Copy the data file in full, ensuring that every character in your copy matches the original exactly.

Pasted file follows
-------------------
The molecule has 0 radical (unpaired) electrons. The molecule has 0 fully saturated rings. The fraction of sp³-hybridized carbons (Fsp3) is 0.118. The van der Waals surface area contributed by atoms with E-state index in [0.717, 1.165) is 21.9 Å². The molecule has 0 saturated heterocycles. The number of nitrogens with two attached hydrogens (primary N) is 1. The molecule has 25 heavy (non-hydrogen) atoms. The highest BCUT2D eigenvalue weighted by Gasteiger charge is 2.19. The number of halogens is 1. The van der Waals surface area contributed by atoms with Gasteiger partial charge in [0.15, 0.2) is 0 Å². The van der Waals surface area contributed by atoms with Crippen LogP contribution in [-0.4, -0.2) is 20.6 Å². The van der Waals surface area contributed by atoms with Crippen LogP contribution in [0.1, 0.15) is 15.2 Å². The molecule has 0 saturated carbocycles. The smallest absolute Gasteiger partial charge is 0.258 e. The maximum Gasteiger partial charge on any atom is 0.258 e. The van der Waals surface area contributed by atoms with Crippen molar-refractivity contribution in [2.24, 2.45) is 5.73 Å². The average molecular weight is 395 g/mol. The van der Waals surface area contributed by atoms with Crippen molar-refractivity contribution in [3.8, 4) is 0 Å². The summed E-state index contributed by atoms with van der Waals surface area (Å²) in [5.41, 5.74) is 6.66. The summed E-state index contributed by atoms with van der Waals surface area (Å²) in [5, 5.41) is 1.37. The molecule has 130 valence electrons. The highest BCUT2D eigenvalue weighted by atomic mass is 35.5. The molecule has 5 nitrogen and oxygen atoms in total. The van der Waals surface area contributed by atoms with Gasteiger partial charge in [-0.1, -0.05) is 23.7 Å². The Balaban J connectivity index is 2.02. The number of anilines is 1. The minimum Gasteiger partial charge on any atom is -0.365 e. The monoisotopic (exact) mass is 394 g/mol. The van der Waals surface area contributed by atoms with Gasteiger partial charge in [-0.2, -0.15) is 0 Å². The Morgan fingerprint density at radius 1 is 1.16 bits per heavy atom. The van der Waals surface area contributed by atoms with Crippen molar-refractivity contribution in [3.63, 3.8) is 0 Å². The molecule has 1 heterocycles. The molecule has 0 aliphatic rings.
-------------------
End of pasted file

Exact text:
The molecule has 0 radical (unpaired) electrons. The molecule has 0 fully saturated rings. The fraction of sp³-hybridized carbons (Fsp3) is 0.118. The van der Waals surface area contributed by atoms with E-state index in [0.717, 1.165) is 21.9 Å². The molecule has 0 saturated heterocycles. The number of nitrogens with two attached hydrogens (primary N) is 1. The molecule has 25 heavy (non-hydrogen) atoms. The highest BCUT2D eigenvalue weighted by Gasteiger charge is 2.19. The number of halogens is 1. The van der Waals surface area contributed by atoms with Gasteiger partial charge in [0.15, 0.2) is 0 Å². The van der Waals surface area contributed by atoms with Crippen LogP contribution in [-0.4, -0.2) is 20.6 Å². The van der Waals surface area contributed by atoms with Crippen LogP contribution in [0.1, 0.15) is 15.2 Å². The molecule has 0 saturated carbocycles. The smallest absolute Gasteiger partial charge is 0.258 e. The maximum Gasteiger partial charge on any atom is 0.258 e. The van der Waals surface area contributed by atoms with Crippen molar-refractivity contribution in [2.24, 2.45) is 5.73 Å². The average molecular weight is 395 g/mol. The van der Waals surface area contributed by atoms with Crippen molar-refractivity contribution in [3.8, 4) is 0 Å². The summed E-state index contributed by atoms with van der Waals surface area (Å²) in [5.41, 5.74) is 6.66. The summed E-state index contributed by atoms with van der Waals surface area (Å²) in [5, 5.41) is 1.37. The molecule has 130 valence electrons. The highest BCUT2D eigenvalue weighted by atomic mass is 35.5. The molecule has 5 nitrogen and oxygen atoms in total. The van der Waals surface area contributed by atoms with Gasteiger partial charge in [-0.1, -0.05) is 23.7 Å². The Balaban J connectivity index is 2.02. The number of anilines is 1. The minimum Gasteiger partial charge on any atom is -0.365 e. The monoisotopic (exact) mass is 394 g/mol. The van der Waals surface area contributed by atoms with Gasteiger partial charge in [-0.2, -0.15) is 0 Å². The Morgan fingerprint density at radius 1 is 1.16 bits per heavy atom. The van der Waals surface area contributed by atoms with Crippen molar-refractivity contribution in [3.63, 3.8) is 0 Å². The molecule has 1 heterocycles. The molecule has 0 aliphatic rings.